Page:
Author: János Kollár
Publisher: American Mathematical Soc.
Release Date: 1997
This volume contains many of the lectures delivered at the AMS Summer Research Institute on Algebraic Geometry held at the University of California, Santa Cruz, in July 1995. The aim of the conference was to provide a comprehensive view of the development of algebraic geometry in the past decade and to lay special emphasis on emerging new directions. The focus of the papers in these volumes is on expository surveys of important areas rather than on technical presentations of new results. This book is intended for graduate students and research mathematicains interested in algebraic geometry and related areas.
Author: Gunnar E. Carlsson
Publisher: Springer Science & Business Media
Release Date: 2012-12-06
In 1989-90 the Mathematical Sciences Research Institute conducted a program on Algebraic Topology and its Applications. The main areas of concentration were homotopy theory, K-theory, and applications to geometric topology, gauge theory, and moduli spaces. Workshops were conducted in these three areas. This volume consists of invited, expository articles on the topics studied during this program. They describe recent advances and point to possible new directions. They should prove to be useful references for researchers in Algebraic Topology and related fields, as well as to graduate students.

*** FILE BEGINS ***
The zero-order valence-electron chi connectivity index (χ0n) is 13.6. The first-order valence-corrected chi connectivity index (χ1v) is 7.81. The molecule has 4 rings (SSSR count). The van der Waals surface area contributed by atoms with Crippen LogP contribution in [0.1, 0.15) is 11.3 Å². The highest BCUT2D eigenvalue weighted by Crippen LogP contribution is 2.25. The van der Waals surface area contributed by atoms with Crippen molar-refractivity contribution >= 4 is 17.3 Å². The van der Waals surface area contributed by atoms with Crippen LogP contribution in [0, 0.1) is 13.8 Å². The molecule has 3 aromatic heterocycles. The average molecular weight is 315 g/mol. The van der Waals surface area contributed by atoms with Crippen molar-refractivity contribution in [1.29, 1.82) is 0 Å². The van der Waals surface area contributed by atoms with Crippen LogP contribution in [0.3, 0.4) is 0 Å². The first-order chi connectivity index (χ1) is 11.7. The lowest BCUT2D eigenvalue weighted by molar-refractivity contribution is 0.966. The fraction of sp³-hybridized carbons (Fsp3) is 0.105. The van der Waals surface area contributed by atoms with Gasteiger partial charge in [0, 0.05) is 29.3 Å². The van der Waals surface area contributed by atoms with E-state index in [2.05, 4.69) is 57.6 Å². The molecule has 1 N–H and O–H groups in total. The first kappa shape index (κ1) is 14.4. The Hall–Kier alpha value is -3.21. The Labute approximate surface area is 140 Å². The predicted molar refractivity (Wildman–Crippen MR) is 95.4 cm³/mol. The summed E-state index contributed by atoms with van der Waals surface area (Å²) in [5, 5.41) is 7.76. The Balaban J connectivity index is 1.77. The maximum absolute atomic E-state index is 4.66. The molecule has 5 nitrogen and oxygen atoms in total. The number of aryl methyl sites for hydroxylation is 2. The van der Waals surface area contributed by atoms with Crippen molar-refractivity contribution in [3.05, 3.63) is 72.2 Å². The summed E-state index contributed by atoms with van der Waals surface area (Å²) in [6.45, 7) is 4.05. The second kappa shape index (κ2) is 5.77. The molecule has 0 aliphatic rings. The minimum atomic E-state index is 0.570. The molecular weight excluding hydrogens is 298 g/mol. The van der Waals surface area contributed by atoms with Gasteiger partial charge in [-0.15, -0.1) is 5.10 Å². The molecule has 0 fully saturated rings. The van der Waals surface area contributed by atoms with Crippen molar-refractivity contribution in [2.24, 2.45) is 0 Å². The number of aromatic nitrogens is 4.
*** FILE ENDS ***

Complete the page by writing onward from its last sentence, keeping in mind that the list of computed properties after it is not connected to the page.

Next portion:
Author: Hans Halvorson
Publisher: Cambridge University Press
Release Date: 2011-04-18
No scientific theory has caused more puzzlement and confusion than quantum theory. Physics is supposed to help us to understand the world, but quantum theory makes it seem a very strange place. This book is about how mathematical innovation can help us gain deeper insight into the structure of the physical world. Chapters by top researchers in the mathematical foundations of physics explore new ideas, especially novel mathematical concepts at the cutting edge of future physics. These creative developments in mathematics may catalyze the advances that enable us to understand our current physical theories, especially quantum theory. The authors bring diverse perspectives, unified only by the attempt to introduce fresh concepts that will open up new vistas in our understanding of future physics.